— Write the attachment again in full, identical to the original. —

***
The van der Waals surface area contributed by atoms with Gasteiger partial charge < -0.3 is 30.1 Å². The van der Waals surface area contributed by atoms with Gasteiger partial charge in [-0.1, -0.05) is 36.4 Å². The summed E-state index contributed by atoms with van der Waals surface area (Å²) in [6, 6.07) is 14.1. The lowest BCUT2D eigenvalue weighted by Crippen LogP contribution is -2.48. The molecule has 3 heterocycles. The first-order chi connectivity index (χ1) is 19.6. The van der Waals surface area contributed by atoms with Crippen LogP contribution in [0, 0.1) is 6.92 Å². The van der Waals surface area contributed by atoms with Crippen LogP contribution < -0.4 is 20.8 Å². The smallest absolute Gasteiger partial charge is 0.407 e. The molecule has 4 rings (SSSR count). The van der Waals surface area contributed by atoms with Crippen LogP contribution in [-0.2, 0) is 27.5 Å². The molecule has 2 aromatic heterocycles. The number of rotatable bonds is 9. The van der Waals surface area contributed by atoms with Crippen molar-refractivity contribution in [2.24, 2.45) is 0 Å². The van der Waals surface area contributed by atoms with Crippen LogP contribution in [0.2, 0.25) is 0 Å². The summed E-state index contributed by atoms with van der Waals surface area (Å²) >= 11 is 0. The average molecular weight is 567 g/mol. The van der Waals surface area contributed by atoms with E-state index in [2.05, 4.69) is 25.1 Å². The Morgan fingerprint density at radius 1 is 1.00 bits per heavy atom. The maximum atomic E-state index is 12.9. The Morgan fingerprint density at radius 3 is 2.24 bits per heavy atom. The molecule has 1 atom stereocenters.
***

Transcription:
The van der Waals surface area contributed by atoms with Gasteiger partial charge < -0.3 is 30.1 Å². The van der Waals surface area contributed by atoms with Gasteiger partial charge in [-0.1, -0.05) is 36.4 Å². The summed E-state index contributed by atoms with van der Waals surface area (Å²) in [6, 6.07) is 14.1. The lowest BCUT2D eigenvalue weighted by Crippen LogP contribution is -2.48. The molecule has 3 heterocycles. The first-order chi connectivity index (χ1) is 19.6. The van der Waals surface area contributed by atoms with Crippen LogP contribution in [0, 0.1) is 6.92 Å². The van der Waals surface area contributed by atoms with Crippen LogP contribution < -0.4 is 20.8 Å². The smallest absolute Gasteiger partial charge is 0.407 e. The molecule has 4 rings (SSSR count). The van der Waals surface area contributed by atoms with Crippen LogP contribution in [-0.2, 0) is 27.5 Å². The molecule has 2 aromatic heterocycles. The number of rotatable bonds is 9. The van der Waals surface area contributed by atoms with Crippen molar-refractivity contribution in [2.24, 2.45) is 0 Å². The van der Waals surface area contributed by atoms with Crippen LogP contribution in [0.2, 0.25) is 0 Å². The summed E-state index contributed by atoms with van der Waals surface area (Å²) >= 11 is 0. The average molecular weight is 567 g/mol. The van der Waals surface area contributed by atoms with E-state index in [2.05, 4.69) is 25.1 Å². The Morgan fingerprint density at radius 1 is 1.00 bits per heavy atom. The maximum atomic E-state index is 12.9. The Morgan fingerprint density at radius 3 is 2.24 bits per heavy atom. The molecule has 1 atom stereocenters.